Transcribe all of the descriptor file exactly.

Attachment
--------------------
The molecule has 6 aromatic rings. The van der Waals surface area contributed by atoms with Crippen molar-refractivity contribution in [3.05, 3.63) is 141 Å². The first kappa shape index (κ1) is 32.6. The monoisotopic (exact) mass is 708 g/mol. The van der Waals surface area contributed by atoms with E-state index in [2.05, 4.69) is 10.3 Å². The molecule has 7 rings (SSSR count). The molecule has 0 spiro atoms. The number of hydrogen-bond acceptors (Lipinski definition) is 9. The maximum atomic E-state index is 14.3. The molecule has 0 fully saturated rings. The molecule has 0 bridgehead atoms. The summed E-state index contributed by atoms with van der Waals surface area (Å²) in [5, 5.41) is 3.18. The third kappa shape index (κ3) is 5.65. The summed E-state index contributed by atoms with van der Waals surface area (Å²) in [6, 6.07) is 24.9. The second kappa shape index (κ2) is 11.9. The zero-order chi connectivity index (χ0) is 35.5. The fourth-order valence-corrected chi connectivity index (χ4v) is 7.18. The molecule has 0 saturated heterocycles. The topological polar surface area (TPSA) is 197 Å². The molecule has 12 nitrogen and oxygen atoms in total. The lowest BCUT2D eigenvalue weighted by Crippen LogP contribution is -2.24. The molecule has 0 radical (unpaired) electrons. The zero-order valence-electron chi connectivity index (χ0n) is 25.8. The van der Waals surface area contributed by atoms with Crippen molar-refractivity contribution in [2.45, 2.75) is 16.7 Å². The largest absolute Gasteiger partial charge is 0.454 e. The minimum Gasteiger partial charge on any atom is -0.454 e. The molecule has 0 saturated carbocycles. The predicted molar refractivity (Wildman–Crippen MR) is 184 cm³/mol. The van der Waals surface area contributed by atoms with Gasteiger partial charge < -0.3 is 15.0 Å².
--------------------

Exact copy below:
The molecule has 6 aromatic rings. The van der Waals surface area contributed by atoms with Crippen molar-refractivity contribution in [3.05, 3.63) is 141 Å². The first kappa shape index (κ1) is 32.6. The monoisotopic (exact) mass is 708 g/mol. The van der Waals surface area contributed by atoms with E-state index in [2.05, 4.69) is 10.3 Å². The molecule has 7 rings (SSSR count). The molecule has 0 spiro atoms. The number of hydrogen-bond acceptors (Lipinski definition) is 9. The maximum atomic E-state index is 14.3. The molecule has 0 fully saturated rings. The molecule has 0 bridgehead atoms. The summed E-state index contributed by atoms with van der Waals surface area (Å²) in [5, 5.41) is 3.18. The third kappa shape index (κ3) is 5.65. The summed E-state index contributed by atoms with van der Waals surface area (Å²) in [6, 6.07) is 24.9. The second kappa shape index (κ2) is 11.9. The zero-order chi connectivity index (χ0) is 35.5. The fourth-order valence-corrected chi connectivity index (χ4v) is 7.18. The molecule has 0 saturated heterocycles. The topological polar surface area (TPSA) is 197 Å². The molecule has 12 nitrogen and oxygen atoms in total. The lowest BCUT2D eigenvalue weighted by Crippen LogP contribution is -2.24. The molecule has 0 radical (unpaired) electrons. The zero-order valence-electron chi connectivity index (χ0n) is 25.8. The van der Waals surface area contributed by atoms with Crippen molar-refractivity contribution in [2.45, 2.75) is 16.7 Å². The largest absolute Gasteiger partial charge is 0.454 e. The minimum Gasteiger partial charge on any atom is -0.454 e. The molecule has 0 saturated carbocycles. The predicted molar refractivity (Wildman–Crippen MR) is 184 cm³/mol. The van der Waals surface area contributed by atoms with Gasteiger partial charge < -0.3 is 15.0 Å².